Loch Ness, Scotland -- a body of water around 22-miles-long -- is mostly noted for its legendary, resident monster: Nessie. It’s a fact, though, that Loch Ness has been the site of additional weirdness.
Not just for years or decades, but for centuries. Long before Nessie was on the scene, Loch Ness was the haunt of Water-Horses and Kelpies. They were supernatural shapeshifters that would drag people into the deep water, drowning them and stealing their souls. Aleister Crowley (the “Great Beast”) owned a home at Loch Ness. Its name was Boleskine House. Visitors to, and subsequent owners of, Boleskine House talked of strange vibes and of shadowy, supernatural things lurking in the old house. There have been more than a few UFO encounters at Loch Ness. And Nessie-seeker Ted Holiday had a chilling encounter at the loch with a Man in Black. And, there is the matter of a curious owl seen at Loch Ness in 2007, which is the subject of today’s article.
The story involves a Scottish woman who I shall refer to as “Maxine,” and who I met in 2014. On a clear summer day in 2007, Maxine was walking her dog along the hills that overlook Loch Ness when she saw what, from her description, I can only describe as an “alien Grey.” When she first saw it, at a distance of a couple of hundred feet, she assumed it was a young child -- chiefly because of its short height.
As she got closer, and as her dog froze to the spot, she could see that not only was it not a young boy: it wasn’t even human. Maxine and the Grey stared at each other for just a few seconds, after which it stretched its arms out and, in an instant, transformed into what Maxine described as an impossibly large owl: it was practically man-sized. It immediately took to the skies and headed across the loch at a fast rate. Maxine continue to watch, with astonishment, as the alien-owl thing vanished into the trees on the opposite side of the loch.
Maxine is one-hundred percent sure that she did not experience missing time. She does not have any vague memories of being taken aboard some kind of futuristic, alien craft. She is not plagued by graphic nightmares involving extraterrestrials. In fact, she is completely sure that what she recalls is exactly what she saw: a small, alien creature literally shapeshifting into the form of an owl.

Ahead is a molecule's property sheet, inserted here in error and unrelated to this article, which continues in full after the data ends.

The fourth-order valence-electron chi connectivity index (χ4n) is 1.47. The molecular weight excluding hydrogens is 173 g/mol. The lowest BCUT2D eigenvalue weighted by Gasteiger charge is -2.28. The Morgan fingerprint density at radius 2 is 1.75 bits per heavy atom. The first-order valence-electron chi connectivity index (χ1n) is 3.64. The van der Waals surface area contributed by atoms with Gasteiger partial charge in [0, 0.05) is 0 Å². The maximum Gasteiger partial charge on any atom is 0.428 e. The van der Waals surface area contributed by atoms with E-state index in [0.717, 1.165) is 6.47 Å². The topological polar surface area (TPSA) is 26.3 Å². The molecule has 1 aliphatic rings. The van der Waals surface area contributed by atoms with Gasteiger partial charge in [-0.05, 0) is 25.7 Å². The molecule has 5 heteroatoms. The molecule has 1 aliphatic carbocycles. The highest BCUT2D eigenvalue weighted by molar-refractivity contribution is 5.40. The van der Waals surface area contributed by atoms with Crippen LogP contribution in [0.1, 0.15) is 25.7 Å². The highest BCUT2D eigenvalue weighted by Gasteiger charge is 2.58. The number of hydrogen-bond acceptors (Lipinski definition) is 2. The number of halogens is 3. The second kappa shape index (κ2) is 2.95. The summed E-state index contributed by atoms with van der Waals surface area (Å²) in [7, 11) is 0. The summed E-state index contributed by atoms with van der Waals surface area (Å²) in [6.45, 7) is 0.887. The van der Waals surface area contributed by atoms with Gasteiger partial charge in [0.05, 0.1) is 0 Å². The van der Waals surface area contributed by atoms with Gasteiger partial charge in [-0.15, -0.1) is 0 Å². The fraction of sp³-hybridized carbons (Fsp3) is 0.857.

Interestingly, since her experience took place, Maxine has come up with an intriguing theory to try and explain and rationalize the situation. She now believes that the Greys have the ability to transform their physical appearances. This, she also suggests, means that the Greys can spy on us whenever, and wherever, they choose, without being noticed for what they really are. If we see an owl, a black cat, a German Shepherd dog – the list goes on – we may actually be seeing something very different: a shapeshifting E.T. using a piece of brilliant camouflage.
Whatever you may think of Maxine’s theory (and her experience too), the fact is that there are numerous cases of UFOs and aliens being associated with, and linked to, owls. Check out, for example, Mike Clelland’s 2015 book, The Messengers. Its sub-title will give you an idea of its content: Owls, Synchronicity and the UFO Abductee. You can find my review of Mike’s book at this link. In part, I state:
“The chapter titled ‘Owls as a Screen Memory’ demonstrates something notable: that the UFO phenomenon often uses the owl motif as a means to mask the real nature of certain UFO encounters. Witnesses tell of seeing impossibly large owls, very often while driving late at night, and in situations involving so-called ‘Missing Time.’ We’re talking about people assuming they saw large, anomalous owls, when the reality of the situations was likely very different. Does the UFO phenomenon utilize owl-like imagery to try and ensure the witness fails to realize what really happened? This particular chapter suggests that’s exactly what’s going on.”